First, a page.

Numbers were high at the annual Northwestel Rankin Rock season-opening hockey camp, with more than 200 youth taking part in the five-day camp Oct. 19-23 in Rankin Inlet.

Camp developer and head instructor David Clark said the week went extremely well.

Dale Saviakjuk takes part in a skating drill under the watchful eye of group leader AJ Curley during the Northwestel Rankin Rock season-opening hockey cam in Rankin Inlet on Oct. 22.
Darrell Greer/NNSL photo

He said it was nice to have the players available all day during the camp, which makes it easier for the participants and coaches alike.

This past year, with the rink starting up late, we didn’t have the camp held during the school professional development week, and we offer them a better program during the camp when we have them for full days” said Clark.

We started on-ice instruction each day at 9 a.m. and finished each night at about 9:30 p.m., so they were long days on the ice.

You’d get a quick little break each time the Zamboni went on to clean the ice between age levels, but half the time you’d have parents looking for information on this or that, which would eat up a good chunk of it.”

Clark, who is also the hamlet’s recreation co-ordinator, said he was happy with how everyone conducted themselves at the arena during the camp.

He said there are a still a few things left to be figured out , but, all in all, people are following the rules in place due to the Covid-19 pandemic.

For the most part, the majority of folks who have come to the arena have been super good in following the rules.

Part of the plan this past week was also educating the kids on what you can and cannot do at the rink these days, and that was one of our lessons with the literacy group, as well.

Things aren’t the same right now and you can’t just go to the rink and hang out anymore, like so many of the kids like to do here in Rankin.

The Covid restrictions are tough on everyone, but we need to keep following the rules if we want to keep going.”
Clark said it was about seven months since the kids last played hockey at the start of the camp, so spirits were pretty high among the players.

He said there was a good deal of over excitement going on amongst many of the kids during the first day of the camp, but they quickly got that out of their systems and focused on the instruction they were receiving on the ice and during their other learning modules.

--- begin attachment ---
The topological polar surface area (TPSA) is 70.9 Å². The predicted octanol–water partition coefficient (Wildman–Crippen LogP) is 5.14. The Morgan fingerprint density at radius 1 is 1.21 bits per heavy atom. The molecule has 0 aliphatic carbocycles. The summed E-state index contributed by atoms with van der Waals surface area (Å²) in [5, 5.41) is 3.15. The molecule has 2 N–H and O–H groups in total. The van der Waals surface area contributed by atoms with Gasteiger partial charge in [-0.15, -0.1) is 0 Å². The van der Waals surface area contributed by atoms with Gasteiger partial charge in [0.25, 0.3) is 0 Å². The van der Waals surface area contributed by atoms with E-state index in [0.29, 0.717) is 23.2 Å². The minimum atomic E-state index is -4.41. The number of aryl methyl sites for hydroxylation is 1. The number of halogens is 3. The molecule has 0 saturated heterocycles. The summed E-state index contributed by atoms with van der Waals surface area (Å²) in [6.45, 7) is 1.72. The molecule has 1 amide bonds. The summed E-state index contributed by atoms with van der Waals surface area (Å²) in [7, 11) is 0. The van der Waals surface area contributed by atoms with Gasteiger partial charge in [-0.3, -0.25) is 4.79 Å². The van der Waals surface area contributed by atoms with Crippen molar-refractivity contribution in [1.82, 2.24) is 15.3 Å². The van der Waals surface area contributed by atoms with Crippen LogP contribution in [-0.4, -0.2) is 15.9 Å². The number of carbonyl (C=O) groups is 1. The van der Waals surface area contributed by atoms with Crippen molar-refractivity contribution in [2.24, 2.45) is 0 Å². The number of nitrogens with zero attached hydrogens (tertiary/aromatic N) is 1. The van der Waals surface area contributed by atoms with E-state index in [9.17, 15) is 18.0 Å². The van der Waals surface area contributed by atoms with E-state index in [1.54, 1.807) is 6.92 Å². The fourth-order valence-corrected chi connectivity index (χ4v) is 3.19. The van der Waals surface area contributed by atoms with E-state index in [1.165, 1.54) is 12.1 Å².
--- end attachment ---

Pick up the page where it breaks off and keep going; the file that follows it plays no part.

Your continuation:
The kids just kept getting better and better as the week went on, and they were all, pretty much, honed in on what they were learning.

The sheer number of kids at the camp had us going flat out this year. This just continues to keep growing every year and we’re, pretty much, reaching our limits with some of it, which is both good and bad.

Hockey is really accessible in Rankin. We’re doing gear drives, registration fees are low and it seems like more people than ever are getting involved with the game here, which is great.

But, there is a certain point where it becomes impossible to offer a good program if the number of participants grows too high.”

Each age level has its own group leaders during the camp, and Clark said the leaders did another great job this year.

He said about 90 per cent of the group leaders at one time went through the camp themselves and know the routine pretty well.

Another area I’m blown away with is the increase in female players in Rankin. In my age group coming up through hockey, there was Gloria Kaludjak, who was one of the best players around, and, pretty much, no one else.

You look this year and and we had 14 girls in one group and 16 in another — with more than 60 girls in total participating — and it’s almost unbelievable the rapid growth of the sport among girls in Rankin.

I don’t know how and why it happened, but the number of girls playing hockey in Rankin from when I was a kid until now has changed drastically and most of these girls really come to play.

The ones who started at the same age as the boys are just as good as the boys, they’re competitive, they come to work hard and they have goals of making the Arctic Winter Games. It’s a little harder on some who started later, but they’re enjoying the sport and having fun playing too and that’s what it’s all about.”

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